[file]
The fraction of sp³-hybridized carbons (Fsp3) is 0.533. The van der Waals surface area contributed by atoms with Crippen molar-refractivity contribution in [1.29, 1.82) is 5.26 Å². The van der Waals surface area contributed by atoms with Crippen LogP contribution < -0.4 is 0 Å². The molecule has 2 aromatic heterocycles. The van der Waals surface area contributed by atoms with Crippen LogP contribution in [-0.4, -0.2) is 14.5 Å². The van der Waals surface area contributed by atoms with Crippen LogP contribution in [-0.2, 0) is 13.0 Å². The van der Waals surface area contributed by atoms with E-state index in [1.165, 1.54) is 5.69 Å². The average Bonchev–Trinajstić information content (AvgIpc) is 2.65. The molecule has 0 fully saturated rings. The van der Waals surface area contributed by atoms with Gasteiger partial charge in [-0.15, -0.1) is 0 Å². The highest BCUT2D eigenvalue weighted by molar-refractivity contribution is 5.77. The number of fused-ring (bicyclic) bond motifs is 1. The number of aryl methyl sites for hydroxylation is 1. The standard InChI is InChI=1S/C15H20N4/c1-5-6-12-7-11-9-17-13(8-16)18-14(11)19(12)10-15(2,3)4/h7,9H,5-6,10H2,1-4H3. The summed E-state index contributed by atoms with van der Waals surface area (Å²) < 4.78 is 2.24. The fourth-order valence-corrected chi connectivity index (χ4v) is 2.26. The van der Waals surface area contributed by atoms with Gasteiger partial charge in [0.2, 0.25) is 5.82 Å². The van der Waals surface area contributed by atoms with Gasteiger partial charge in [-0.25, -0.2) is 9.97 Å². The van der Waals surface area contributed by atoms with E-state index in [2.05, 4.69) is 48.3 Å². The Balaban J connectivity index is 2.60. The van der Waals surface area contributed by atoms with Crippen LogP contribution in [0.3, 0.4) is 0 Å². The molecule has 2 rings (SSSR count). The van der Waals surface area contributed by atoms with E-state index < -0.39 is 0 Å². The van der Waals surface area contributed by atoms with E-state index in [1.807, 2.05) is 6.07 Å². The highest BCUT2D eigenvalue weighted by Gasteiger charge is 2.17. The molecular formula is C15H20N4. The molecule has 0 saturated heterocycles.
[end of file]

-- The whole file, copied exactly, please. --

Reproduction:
The fraction of sp³-hybridized carbons (Fsp3) is 0.533. The van der Waals surface area contributed by atoms with Crippen molar-refractivity contribution in [1.29, 1.82) is 5.26 Å². The van der Waals surface area contributed by atoms with Crippen LogP contribution < -0.4 is 0 Å². The molecule has 2 aromatic heterocycles. The van der Waals surface area contributed by atoms with Crippen LogP contribution in [-0.4, -0.2) is 14.5 Å². The van der Waals surface area contributed by atoms with Crippen LogP contribution in [-0.2, 0) is 13.0 Å². The van der Waals surface area contributed by atoms with E-state index in [1.165, 1.54) is 5.69 Å². The average Bonchev–Trinajstić information content (AvgIpc) is 2.65. The molecule has 0 fully saturated rings. The van der Waals surface area contributed by atoms with Gasteiger partial charge in [-0.15, -0.1) is 0 Å². The highest BCUT2D eigenvalue weighted by molar-refractivity contribution is 5.77. The number of fused-ring (bicyclic) bond motifs is 1. The number of aryl methyl sites for hydroxylation is 1. The standard InChI is InChI=1S/C15H20N4/c1-5-6-12-7-11-9-17-13(8-16)18-14(11)19(12)10-15(2,3)4/h7,9H,5-6,10H2,1-4H3. The summed E-state index contributed by atoms with van der Waals surface area (Å²) < 4.78 is 2.24. The fourth-order valence-corrected chi connectivity index (χ4v) is 2.26. The van der Waals surface area contributed by atoms with Gasteiger partial charge in [0.2, 0.25) is 5.82 Å². The van der Waals surface area contributed by atoms with Gasteiger partial charge in [-0.25, -0.2) is 9.97 Å². The van der Waals surface area contributed by atoms with E-state index in [2.05, 4.69) is 48.3 Å². The Balaban J connectivity index is 2.60. The van der Waals surface area contributed by atoms with Crippen LogP contribution in [0.3, 0.4) is 0 Å². The molecule has 2 rings (SSSR count). The van der Waals surface area contributed by atoms with E-state index < -0.39 is 0 Å². The van der Waals surface area contributed by atoms with E-state index in [1.807, 2.05) is 6.07 Å². The highest BCUT2D eigenvalue weighted by Gasteiger charge is 2.17. The molecular formula is C15H20N4. The molecule has 0 saturated heterocycles.